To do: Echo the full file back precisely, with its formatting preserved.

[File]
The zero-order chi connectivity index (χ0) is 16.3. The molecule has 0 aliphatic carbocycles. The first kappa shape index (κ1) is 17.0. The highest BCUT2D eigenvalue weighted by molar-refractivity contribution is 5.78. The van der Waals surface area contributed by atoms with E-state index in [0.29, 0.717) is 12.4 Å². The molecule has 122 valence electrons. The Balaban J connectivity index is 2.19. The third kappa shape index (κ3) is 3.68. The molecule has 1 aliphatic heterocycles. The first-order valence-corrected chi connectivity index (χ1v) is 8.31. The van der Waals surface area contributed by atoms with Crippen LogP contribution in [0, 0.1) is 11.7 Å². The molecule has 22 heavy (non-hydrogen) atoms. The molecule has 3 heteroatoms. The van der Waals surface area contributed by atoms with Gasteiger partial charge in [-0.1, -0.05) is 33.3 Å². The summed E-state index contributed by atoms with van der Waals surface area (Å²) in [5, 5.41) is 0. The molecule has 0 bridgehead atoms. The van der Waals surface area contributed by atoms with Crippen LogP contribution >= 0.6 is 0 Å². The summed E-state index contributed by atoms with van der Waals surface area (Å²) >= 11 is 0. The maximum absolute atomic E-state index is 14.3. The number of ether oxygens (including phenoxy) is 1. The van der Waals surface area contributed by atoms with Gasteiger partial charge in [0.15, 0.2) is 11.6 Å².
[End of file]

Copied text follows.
The zero-order chi connectivity index (χ0) is 16.3. The molecule has 0 aliphatic carbocycles. The first kappa shape index (κ1) is 17.0. The highest BCUT2D eigenvalue weighted by molar-refractivity contribution is 5.78. The van der Waals surface area contributed by atoms with E-state index in [0.29, 0.717) is 12.4 Å². The molecule has 122 valence electrons. The Balaban J connectivity index is 2.19. The third kappa shape index (κ3) is 3.68. The molecule has 1 aliphatic heterocycles. The first-order valence-corrected chi connectivity index (χ1v) is 8.31. The van der Waals surface area contributed by atoms with Crippen LogP contribution in [0, 0.1) is 11.7 Å². The molecule has 22 heavy (non-hydrogen) atoms. The molecule has 3 heteroatoms. The van der Waals surface area contributed by atoms with Gasteiger partial charge in [-0.1, -0.05) is 33.3 Å². The summed E-state index contributed by atoms with van der Waals surface area (Å²) in [5, 5.41) is 0. The molecule has 0 bridgehead atoms. The van der Waals surface area contributed by atoms with Crippen LogP contribution >= 0.6 is 0 Å². The summed E-state index contributed by atoms with van der Waals surface area (Å²) >= 11 is 0. The maximum absolute atomic E-state index is 14.3. The number of ether oxygens (including phenoxy) is 1. The van der Waals surface area contributed by atoms with Gasteiger partial charge in [0.15, 0.2) is 11.6 Å².